25 Jul 18

National tax incentives to electrify Latin America's fleet

Boosted by pollution and traffic congestion problems, several countries in Latin America have recently announced national strategies for electrified mobility, on top of the existing local and regional incentives.


In March 2018, the Colombian government launched a National Strategy for Electric Mobility. However, last year the government already approved a decree which created fiscal advantages for the import of 46,000 electric and hybrid vehicles over the next ten years. Both will have a reduced value added tax of 5%. EVs and charging infrastructure will also be exempt from import tax, while the import tax for hybrid vehicles will be reduced to 5% until 2027, and 0% after that date. 


Ecuador put in place an exemption from import taxes for EVs of under $40,000, and an exemption from value added tax and ICE for EVs of under $35,000. Currently, a bill is being drafted to introduce additional benefits, such as a 0% value added tax for light cargo vehicles, which at the moment already applies for EVs and light cargo HEVs of $35,000 and above. 


In Peru EVs are exempt from ISC, and in March 2018 Raúl García Carpio, vice-minister of Energy of the Ministry of Energy and Mines (MEM) announced work on a legislative framework that has to support the purchase and use of EVs, with a system of subsidising EVs which should be ready by the end of July 2018.


In January the Chilean government announced a renewed national strategy for electric mobility aimed at electrifying 40% of the private car fleet by 2050. In May the Ministry of Energy launched Ruta Energetica 2018-2022, with among others the objective to 10-fold the current number of EVs. Specific strategies are announced to be developed in the second half of 2018.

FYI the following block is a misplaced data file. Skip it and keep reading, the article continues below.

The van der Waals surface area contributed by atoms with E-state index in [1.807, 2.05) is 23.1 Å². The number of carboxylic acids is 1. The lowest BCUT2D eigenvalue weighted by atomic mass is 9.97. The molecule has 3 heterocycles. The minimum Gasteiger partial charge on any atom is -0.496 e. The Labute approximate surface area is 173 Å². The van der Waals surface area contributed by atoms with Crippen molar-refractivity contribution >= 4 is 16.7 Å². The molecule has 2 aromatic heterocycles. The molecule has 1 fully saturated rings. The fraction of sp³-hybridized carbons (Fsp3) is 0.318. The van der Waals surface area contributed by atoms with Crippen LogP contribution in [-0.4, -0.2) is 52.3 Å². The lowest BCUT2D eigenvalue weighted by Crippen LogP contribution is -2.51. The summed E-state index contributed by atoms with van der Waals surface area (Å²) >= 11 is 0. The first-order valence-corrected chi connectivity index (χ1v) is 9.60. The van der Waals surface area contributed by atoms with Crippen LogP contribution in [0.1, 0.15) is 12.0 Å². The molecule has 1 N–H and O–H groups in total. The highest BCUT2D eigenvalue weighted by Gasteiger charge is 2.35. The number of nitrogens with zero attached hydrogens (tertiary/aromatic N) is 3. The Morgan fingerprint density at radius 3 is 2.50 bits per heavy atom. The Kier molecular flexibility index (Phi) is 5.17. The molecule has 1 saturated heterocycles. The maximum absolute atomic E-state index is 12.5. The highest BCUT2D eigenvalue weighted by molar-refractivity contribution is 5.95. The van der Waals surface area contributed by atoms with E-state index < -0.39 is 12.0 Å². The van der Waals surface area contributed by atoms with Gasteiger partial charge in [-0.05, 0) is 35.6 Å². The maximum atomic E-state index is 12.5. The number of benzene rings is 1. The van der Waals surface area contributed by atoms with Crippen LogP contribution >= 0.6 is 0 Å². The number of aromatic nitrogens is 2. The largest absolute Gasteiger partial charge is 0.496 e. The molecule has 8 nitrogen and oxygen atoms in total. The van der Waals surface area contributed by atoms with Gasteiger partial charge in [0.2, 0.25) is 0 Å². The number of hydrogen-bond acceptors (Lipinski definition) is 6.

In May 2018, the Argentinian government launched a methodology to develop a National Strategy for Electric Mobility.


In the beginning of July, the Brazilian government announced the presidential signing of ROTA 2030, the new automotive strategy of the country, in which EVs and HEVs will benefit from a cut in the Tax on Industrialised Products (IPI). Nowadays the IPI is 25% for EVs and 13% for HEVs, which would decrease to an amount between 7% and 20% depending on the type of vehicle. 


And while South American countries launch national strategies, Central-American countries make EVs fiscally attractive as well. “In Guatemala, hybrid and electric vehicles have a 5% tax upon initial vehicle registry while non-electric vehicles pay a 15%-20% rate,” tax partner for international accounting and business advisory firm BDO Erwin Boumans told Global Fleet. Further on, in Mexico new EVs are exempt from the federal tax ISAN, and in most states they are exempt from tax on car ownership, Tenencia. 

Authored by: Fien Van den steen